When you work in a restaurant, you realize the importance of having clean hands. Whether you're handling raw food, serving prepared meals, touching customers' glasses at the bar or even dealing with cash at a register, you may be aware of the number of things you touch daily and how easy cross-contamination could be without proper hand cleaning.
As hand sanitizer came onto the market recently, there was a shift in thinking for many people who work in restaurants, hospitals and other places were sanitation is critical to adopt this alcohol gel as a replacement for soap. Others disagreed and stuck with good old-fashioned warm water and soap. But which hand cleaning technique is best? Is there really a difference at all?
Check out how each of these hand cleaning techniques work and why one is superior to the other.
Soap and water
There are three ingredients for traditional hand washing: soap, water and friction. As the Minnesota Department of Health explained, the chemical components of soap help dirt, grease and other particulates separate from the hand's skin. Friction furthers this by helping pull contaminants off of the skin. This filth is suspended in the soapy mixture and the running water washes it away down the drain. Repeated friction, lathering and soap washing can help get rid of even more germs, which is why you're supposed to wash your hands for at least 20 seconds.
The effectiveness of traditional hand washing is directly tied to the technique used for hand washing. It isn't a reliable technique when people don't spend enough time, scrub thoroughly or dry on a clean towel. The Mayo Clinic reminded people to wash the backs of their hands, their wrists, nails and between fingers too.
Although antibacterial soap seems like it would help you get the cleanest, it actually makes very little difference. In fact, antibacterial soap can create stronger, more resistant bacteria compared to regular soap.
Hand sanitizers are usually between 60 and 95 percent isopropyl alcohol. The alcohol can be applied quicker than hand washing and kills cells immediately. It doesn't kill human cells, but it's been found particularly effective against a variety of viruses, germs and bacteria. However, unlike soap and water, hand sanitizer doesn't help remove dirt, soil or other particulates.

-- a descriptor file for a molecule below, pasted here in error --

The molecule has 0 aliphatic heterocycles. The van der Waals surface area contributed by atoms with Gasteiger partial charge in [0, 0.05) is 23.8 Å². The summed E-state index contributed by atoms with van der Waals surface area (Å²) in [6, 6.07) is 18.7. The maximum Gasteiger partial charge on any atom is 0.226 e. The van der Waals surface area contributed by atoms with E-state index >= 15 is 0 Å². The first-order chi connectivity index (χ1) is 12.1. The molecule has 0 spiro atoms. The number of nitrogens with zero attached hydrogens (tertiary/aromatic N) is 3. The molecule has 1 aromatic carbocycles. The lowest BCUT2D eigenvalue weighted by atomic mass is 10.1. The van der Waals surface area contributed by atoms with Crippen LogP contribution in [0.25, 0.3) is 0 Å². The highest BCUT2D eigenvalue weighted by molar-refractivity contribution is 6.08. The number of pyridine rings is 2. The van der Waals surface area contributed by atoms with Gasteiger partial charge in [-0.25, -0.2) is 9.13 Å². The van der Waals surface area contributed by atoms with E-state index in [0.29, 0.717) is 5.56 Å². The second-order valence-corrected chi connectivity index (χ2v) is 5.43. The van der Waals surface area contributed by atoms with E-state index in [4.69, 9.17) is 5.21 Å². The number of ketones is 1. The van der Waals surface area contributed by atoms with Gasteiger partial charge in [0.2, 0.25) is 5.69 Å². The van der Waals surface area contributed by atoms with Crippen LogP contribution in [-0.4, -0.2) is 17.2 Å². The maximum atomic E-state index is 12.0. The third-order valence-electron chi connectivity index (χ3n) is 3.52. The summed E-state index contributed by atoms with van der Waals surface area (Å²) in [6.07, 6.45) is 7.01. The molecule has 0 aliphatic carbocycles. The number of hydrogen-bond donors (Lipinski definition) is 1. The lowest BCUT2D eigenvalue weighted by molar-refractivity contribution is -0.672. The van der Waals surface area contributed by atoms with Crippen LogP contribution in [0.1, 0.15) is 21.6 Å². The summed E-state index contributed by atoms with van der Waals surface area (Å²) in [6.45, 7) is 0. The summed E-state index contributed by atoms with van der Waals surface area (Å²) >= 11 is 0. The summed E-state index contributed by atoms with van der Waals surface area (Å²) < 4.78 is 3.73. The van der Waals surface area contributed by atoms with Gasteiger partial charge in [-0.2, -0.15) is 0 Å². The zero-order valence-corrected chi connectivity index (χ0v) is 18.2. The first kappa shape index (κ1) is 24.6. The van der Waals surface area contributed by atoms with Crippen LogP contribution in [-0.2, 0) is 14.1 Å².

Hand sanitizers aren't effective against all types of germs and aren't particularly useful for hands that are visibly dirty. In order to properly use hand sanitizer, you should apply the gel, foam or liquid, rub your hands together and allow it to dry. Many people wipe the excess sanitizer off their hands before it can dry, not allowing it to be optimally successful. Usually one to two squirts the size of a dime is best, Time magazine explained.
Parents shouldn't use hand sanitizers on young children. If they accidently consume the sanitizer they can become seriously ill – it's very strong alcohol. Also, alcohol-free sanitizers have been shown not to be very effective.
So which one is best?
Soap and water has been shown to be superior to hand sanitizers for many situations, although experts say that hand sanitizer is a good second choice. Sanitizers aren't able to get rid of germs such as the norovirus, which is a common cause of illness. They also only kill germs, rather than removing them or any other filth, as hand washing does. The physical removal and scrubbing that water and soap provide is the clear distinction and advantage of traditional hand washing over hand sanitizer.
Restaurant and kitchen employees should incorporate soap and water hand washing into their daily safety routine just like wearing their nonslip shoes and cleaning their workspace. Washing your hands with soap and warm water is incredibly simple, but also effective at keeping your hands clean and your customers healthy.
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